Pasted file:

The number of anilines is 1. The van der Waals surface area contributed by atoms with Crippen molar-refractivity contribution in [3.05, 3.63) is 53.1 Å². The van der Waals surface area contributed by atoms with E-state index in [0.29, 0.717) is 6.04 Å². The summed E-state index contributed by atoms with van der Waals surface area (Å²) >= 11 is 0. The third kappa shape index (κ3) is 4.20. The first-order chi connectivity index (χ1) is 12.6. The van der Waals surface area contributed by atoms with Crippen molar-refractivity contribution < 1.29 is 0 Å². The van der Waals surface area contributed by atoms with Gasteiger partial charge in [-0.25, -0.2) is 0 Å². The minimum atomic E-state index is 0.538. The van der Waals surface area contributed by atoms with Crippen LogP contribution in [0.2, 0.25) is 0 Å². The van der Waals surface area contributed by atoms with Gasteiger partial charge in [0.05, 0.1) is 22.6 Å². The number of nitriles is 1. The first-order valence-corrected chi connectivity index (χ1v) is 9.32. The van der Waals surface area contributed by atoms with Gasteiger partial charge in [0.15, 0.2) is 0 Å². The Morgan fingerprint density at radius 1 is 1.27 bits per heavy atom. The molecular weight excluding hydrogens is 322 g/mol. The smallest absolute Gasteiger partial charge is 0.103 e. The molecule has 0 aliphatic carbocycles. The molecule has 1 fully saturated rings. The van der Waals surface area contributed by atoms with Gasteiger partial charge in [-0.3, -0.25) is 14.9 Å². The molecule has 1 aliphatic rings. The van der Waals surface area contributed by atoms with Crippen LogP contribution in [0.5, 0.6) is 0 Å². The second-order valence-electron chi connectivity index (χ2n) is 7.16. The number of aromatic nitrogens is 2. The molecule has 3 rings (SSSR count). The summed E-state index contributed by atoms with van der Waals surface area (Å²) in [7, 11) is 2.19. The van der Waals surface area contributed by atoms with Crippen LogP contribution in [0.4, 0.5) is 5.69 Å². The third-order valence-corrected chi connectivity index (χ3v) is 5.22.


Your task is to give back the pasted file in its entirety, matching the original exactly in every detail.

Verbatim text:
The number of anilines is 1. The van der Waals surface area contributed by atoms with Crippen molar-refractivity contribution in [3.05, 3.63) is 53.1 Å². The van der Waals surface area contributed by atoms with E-state index in [0.29, 0.717) is 6.04 Å². The summed E-state index contributed by atoms with van der Waals surface area (Å²) >= 11 is 0. The third kappa shape index (κ3) is 4.20. The first-order chi connectivity index (χ1) is 12.6. The van der Waals surface area contributed by atoms with Crippen molar-refractivity contribution < 1.29 is 0 Å². The van der Waals surface area contributed by atoms with Gasteiger partial charge in [-0.25, -0.2) is 0 Å². The minimum atomic E-state index is 0.538. The van der Waals surface area contributed by atoms with Crippen LogP contribution in [0.2, 0.25) is 0 Å². The van der Waals surface area contributed by atoms with Gasteiger partial charge in [0.05, 0.1) is 22.6 Å². The number of nitriles is 1. The first-order valence-corrected chi connectivity index (χ1v) is 9.32. The van der Waals surface area contributed by atoms with Gasteiger partial charge in [0.15, 0.2) is 0 Å². The Morgan fingerprint density at radius 1 is 1.27 bits per heavy atom. The molecular weight excluding hydrogens is 322 g/mol. The smallest absolute Gasteiger partial charge is 0.103 e. The molecule has 0 aliphatic carbocycles. The molecule has 1 fully saturated rings. The van der Waals surface area contributed by atoms with Gasteiger partial charge in [-0.3, -0.25) is 14.9 Å². The molecule has 1 aliphatic rings. The van der Waals surface area contributed by atoms with Crippen LogP contribution in [0.5, 0.6) is 0 Å². The second-order valence-electron chi connectivity index (χ2n) is 7.16. The number of aromatic nitrogens is 2. The molecule has 3 rings (SSSR count). The summed E-state index contributed by atoms with van der Waals surface area (Å²) in [7, 11) is 2.19. The van der Waals surface area contributed by atoms with Crippen LogP contribution in [0.4, 0.5) is 5.69 Å². The third-order valence-corrected chi connectivity index (χ3v) is 5.22.